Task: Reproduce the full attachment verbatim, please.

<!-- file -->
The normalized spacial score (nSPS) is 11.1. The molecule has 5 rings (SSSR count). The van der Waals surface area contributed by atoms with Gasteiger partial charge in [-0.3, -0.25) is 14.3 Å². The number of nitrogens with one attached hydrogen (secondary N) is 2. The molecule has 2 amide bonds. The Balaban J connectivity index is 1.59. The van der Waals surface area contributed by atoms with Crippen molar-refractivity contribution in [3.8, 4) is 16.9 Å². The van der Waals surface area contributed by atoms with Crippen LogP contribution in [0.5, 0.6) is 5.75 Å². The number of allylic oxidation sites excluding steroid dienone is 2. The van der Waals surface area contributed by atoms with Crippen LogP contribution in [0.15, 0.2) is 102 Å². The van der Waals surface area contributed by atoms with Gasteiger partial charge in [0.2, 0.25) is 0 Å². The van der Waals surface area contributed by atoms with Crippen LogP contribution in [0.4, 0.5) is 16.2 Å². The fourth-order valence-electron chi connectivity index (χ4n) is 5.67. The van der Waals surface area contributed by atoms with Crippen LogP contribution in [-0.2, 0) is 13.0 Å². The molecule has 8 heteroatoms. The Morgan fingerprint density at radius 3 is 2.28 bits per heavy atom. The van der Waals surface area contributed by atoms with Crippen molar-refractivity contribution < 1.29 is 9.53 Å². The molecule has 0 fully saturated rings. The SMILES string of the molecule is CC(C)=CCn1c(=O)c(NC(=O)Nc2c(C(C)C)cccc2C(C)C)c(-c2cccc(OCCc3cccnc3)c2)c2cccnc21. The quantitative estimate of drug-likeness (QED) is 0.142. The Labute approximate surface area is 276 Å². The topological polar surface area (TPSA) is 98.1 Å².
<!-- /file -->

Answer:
The normalized spacial score (nSPS) is 11.1. The molecule has 5 rings (SSSR count). The van der Waals surface area contributed by atoms with Gasteiger partial charge in [-0.3, -0.25) is 14.3 Å². The number of nitrogens with one attached hydrogen (secondary N) is 2. The molecule has 2 amide bonds. The Balaban J connectivity index is 1.59. The van der Waals surface area contributed by atoms with Crippen molar-refractivity contribution in [3.8, 4) is 16.9 Å². The van der Waals surface area contributed by atoms with Crippen LogP contribution in [0.5, 0.6) is 5.75 Å². The number of allylic oxidation sites excluding steroid dienone is 2. The van der Waals surface area contributed by atoms with Crippen LogP contribution in [0.15, 0.2) is 102 Å². The van der Waals surface area contributed by atoms with Gasteiger partial charge in [0.2, 0.25) is 0 Å². The van der Waals surface area contributed by atoms with Crippen LogP contribution in [0.4, 0.5) is 16.2 Å². The fourth-order valence-electron chi connectivity index (χ4n) is 5.67. The van der Waals surface area contributed by atoms with Crippen LogP contribution in [-0.2, 0) is 13.0 Å². The molecule has 8 heteroatoms. The Morgan fingerprint density at radius 3 is 2.28 bits per heavy atom. The van der Waals surface area contributed by atoms with Crippen molar-refractivity contribution < 1.29 is 9.53 Å². The molecule has 0 fully saturated rings. The SMILES string of the molecule is CC(C)=CCn1c(=O)c(NC(=O)Nc2c(C(C)C)cccc2C(C)C)c(-c2cccc(OCCc3cccnc3)c2)c2cccnc21. The quantitative estimate of drug-likeness (QED) is 0.142. The Labute approximate surface area is 276 Å². The topological polar surface area (TPSA) is 98.1 Å².